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A highly conventionalized medieval tradition of love between a knight and a married noblewoman, first developed by the troubadours of southern France and extensively employed in European literature of the time. The love of the knight for his lady was regarded as an ennobling passion and the relationship was typically unconsummated.
- ‘Yet this text pre-dates the medieval poetry of courtly love by over a thousand years.’
- ‘The sense of courtly love as a unique European achievement and hence a key element in establishing European cultural identity was widely discussed in the interwar period.’
- ‘The fiddle and harp were the most respectable, played by the troubadours and associated with courtly love.’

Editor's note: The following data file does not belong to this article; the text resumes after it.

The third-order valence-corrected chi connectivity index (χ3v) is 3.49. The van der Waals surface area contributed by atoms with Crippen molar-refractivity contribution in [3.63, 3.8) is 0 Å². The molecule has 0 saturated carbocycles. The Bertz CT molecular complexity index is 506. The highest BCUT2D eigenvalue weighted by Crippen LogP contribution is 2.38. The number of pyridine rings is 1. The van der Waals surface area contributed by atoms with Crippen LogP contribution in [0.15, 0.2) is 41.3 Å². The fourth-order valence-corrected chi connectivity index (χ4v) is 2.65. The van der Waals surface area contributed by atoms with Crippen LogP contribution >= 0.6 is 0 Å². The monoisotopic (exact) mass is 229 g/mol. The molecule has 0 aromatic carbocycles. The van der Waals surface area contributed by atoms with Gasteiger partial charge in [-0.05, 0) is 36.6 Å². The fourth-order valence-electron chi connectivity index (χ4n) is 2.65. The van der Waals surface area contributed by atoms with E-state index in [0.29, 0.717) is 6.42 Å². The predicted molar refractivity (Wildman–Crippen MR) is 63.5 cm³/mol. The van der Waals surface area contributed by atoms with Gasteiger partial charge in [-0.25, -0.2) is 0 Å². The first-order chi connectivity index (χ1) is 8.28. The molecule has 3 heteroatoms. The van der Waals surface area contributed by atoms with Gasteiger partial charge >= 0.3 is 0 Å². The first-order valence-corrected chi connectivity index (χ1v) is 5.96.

- ‘In the ‘Franklin's Tale,’ Geoffrey Chaucer satirically paints a picture of a marriage steeped in the tradition of courtly love.’
- ‘The cult of the Virgin in the Middle Ages, he argues, led to the courtly love poets, the troubadours, idealising women in their writing.’
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The definitions of ‘buddy’ and ‘bro’ in the OED have recently been revised. We explore their history and increase in popularity.